TEHRAN(Basirat): The Iraqi government announced a series of reforms early Sunday after an "extraordinary" session overnight in response to sweeping unrest which many believe is directed from outside the country.
The governor of the Iraqi capital province of Baghdad, Fallah al-Jazairi, also stepped down and members of the provincial council accepted it.
The United Nations on Saturday urged an end to violence in Iraq, after five days of protests. The government says it recognizes the peaceful demands of the protesters, but believes they have been derailed by suspicious elements.
Confronted by its biggest challenge since coming to power just under a year ago, Prime Minister Adel Abdel-Mahdi's cabinet issued a decree including 17 planned reforms, such as land distributions and increased welfare stipends for needy families.
The decree ordered construction of 100,000 new housing units. In September, local authorities launched demolitions of houses in informal settlements, home to three million Iraqis across the country.
In response to staggering youth unemployment, which has reached around 25 percent according to the World Bank, the government said it would create large market complexes and boost benefits for those without work.
The public sector remains the largest employer in Iraq, a country of 40 million people, but it has struggled to absorb new university graduates in recent years.
In the southern city of Kut last month, a young Iraqi man died after he set himself alight in despair after authorities seized his mobile kiosk.
The government has officially designated those killed as "martyrs," granting their families a special set of benefits.
The Iraqi Human Rights Commission said Saturday that 99 people have died and nearly 4,000 have been wounded since protests kicked off.
The majority of protesters killed were struck by bullets, according to medical sources, who said on Friday that six police officers have also been killed.
The authorities have accused "saboteurs" and unidentified snipers of targeting protesters.
On Sunday morning, the situation was calm in Baghdad, though with lighter traffic than usual. The capital's iconic Tahrir Square remained blocked off by security forces.
Parliament speaker Muhammad al-Halbusi pledged a range of reforms in a meeting with lawmakers on Saturday, but did not hold his planned legislative session as the body failed to reach quorum.
Born of calls on social media, the protest movement denounced corruption, unemployment and the decay of public services in a country chronically short of electricity and drinking water.
Iraq is the 12th most corrupt country in the world, according to Transparency International, reaching the rank since the U.S. invasion and occupation of the country since in 2003.
The protests follow Iraq's declaration of victory over the Daesh terrorist group at the end of 2017 -- after nearly four decades of conflict.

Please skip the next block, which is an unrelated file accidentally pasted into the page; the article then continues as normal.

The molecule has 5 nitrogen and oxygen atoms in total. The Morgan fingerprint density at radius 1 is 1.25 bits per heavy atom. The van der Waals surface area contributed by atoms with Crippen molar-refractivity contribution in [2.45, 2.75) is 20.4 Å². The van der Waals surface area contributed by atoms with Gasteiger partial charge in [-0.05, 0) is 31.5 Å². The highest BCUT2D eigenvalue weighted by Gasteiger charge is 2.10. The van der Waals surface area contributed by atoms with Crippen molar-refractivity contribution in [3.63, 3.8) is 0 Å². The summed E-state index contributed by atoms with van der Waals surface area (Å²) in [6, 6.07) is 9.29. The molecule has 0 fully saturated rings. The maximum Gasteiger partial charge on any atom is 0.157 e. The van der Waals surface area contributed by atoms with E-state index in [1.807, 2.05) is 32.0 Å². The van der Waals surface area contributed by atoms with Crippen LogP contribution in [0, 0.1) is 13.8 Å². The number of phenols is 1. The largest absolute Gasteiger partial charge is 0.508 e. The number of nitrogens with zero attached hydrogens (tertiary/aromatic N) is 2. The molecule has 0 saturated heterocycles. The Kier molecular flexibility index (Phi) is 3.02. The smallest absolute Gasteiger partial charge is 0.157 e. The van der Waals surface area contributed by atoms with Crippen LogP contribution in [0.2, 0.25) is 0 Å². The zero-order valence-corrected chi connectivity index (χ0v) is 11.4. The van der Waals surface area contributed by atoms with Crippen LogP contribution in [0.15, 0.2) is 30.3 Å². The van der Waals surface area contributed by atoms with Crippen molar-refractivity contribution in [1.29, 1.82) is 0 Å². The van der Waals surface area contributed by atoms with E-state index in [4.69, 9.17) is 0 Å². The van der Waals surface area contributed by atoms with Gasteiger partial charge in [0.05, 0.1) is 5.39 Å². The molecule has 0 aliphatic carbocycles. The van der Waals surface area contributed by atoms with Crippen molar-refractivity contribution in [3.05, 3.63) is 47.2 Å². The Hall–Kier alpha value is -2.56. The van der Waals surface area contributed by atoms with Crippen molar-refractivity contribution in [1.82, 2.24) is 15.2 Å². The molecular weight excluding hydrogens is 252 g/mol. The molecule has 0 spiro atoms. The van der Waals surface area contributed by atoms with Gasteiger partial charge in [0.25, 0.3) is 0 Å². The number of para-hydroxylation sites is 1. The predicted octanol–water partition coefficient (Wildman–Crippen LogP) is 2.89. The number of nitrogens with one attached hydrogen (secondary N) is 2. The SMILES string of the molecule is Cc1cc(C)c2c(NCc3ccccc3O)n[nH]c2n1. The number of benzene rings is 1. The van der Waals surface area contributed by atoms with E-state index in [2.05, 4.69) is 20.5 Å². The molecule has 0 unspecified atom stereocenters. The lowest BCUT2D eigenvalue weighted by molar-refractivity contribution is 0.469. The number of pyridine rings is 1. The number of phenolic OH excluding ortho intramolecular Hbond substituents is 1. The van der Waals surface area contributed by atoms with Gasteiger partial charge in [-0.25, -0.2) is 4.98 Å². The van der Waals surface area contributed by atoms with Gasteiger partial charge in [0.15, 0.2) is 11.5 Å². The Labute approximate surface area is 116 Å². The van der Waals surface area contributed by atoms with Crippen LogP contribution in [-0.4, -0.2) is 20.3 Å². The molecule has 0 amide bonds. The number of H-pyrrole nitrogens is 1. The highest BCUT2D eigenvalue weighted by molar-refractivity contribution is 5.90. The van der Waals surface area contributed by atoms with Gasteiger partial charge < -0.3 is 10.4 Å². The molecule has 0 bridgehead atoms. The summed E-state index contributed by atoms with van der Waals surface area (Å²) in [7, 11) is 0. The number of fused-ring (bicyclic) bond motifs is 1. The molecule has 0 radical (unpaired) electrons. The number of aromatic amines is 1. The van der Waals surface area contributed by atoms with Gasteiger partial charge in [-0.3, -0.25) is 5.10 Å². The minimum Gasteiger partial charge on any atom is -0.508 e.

Starting Tuesday, protesters gathered in Baghdad and spread to the country's south, defying an internet blackout, tear gas and even live rounds.
Authorities have asked protesters to give them time to implement reform. Prime Minister Abdel-Mahdi has said certain elements have been able to derail the protests from their peaceful path.
Grand Ayatollah Ali al-Sistani, the top Shia cleric of Iraq, on Friday urged security forces and protesters to avoid violence.
"It is sorrowful there have been so many deaths, casualties and destruction” from clashes between anti-government protesters and security forces in recent days, Ayatollah Sistani said in a letter.
The unrest comes as millions of pilgrims are preparing to travel to the Iraqi holy cities of Najaf and Karbala to attend Arba'een marking the fortieth day after the martyrdom of their third Imam, Hussein ibn Ali (AS).
A number of politicians and religious personalities have said the United States and the occupying regime of Israel are stoking the unrest to disrupt the Arba'een procession.
Arab media outlets and observes have published reports revealing that the U.S. seeks to create chaos in order to install a pro-American regime in Iraq.
"Despite the legitimate demands of the Iraqi people in fighting corruption", recent developments in Iraq have been a "manifestation of an American plot to abuse such grievances," the Lebanese daily newspaper Al-Akhbar wrote on Saturday.
The paper Iraqi security officials have uncovered a plot that seeks to provoke major clashes between Iraqi protesters and security forces. The Iraqi government, however, was aware of the plan and had adopted necessary measures to counter it, the paper added.
The unrest came shortly after Iraq reopened its Al-Qa'im crossing with Syria and accused the occupying regime of Israel of orchestrating a string of recent drone strikes on Iraqi popular mobilization forces.
Tehran-based political analyst Hussein Sheikholeslam said the unrest is a product of U.S. efforts to weaken "the resistance axis", which is the key pillar of rising popular opposition to U.S. and Israeli plans in the Middle East.
According to Ali Matar, an analyst in Arab political affairs, the U.S. seeks to stoke insecurity in Iraq in order to continue exploiting its resources.
The analyst said the unrest was curious, coming in the wake of Prime Minister Abdul-Mahdi’s talks with China and Russia to possibly buy air defenses.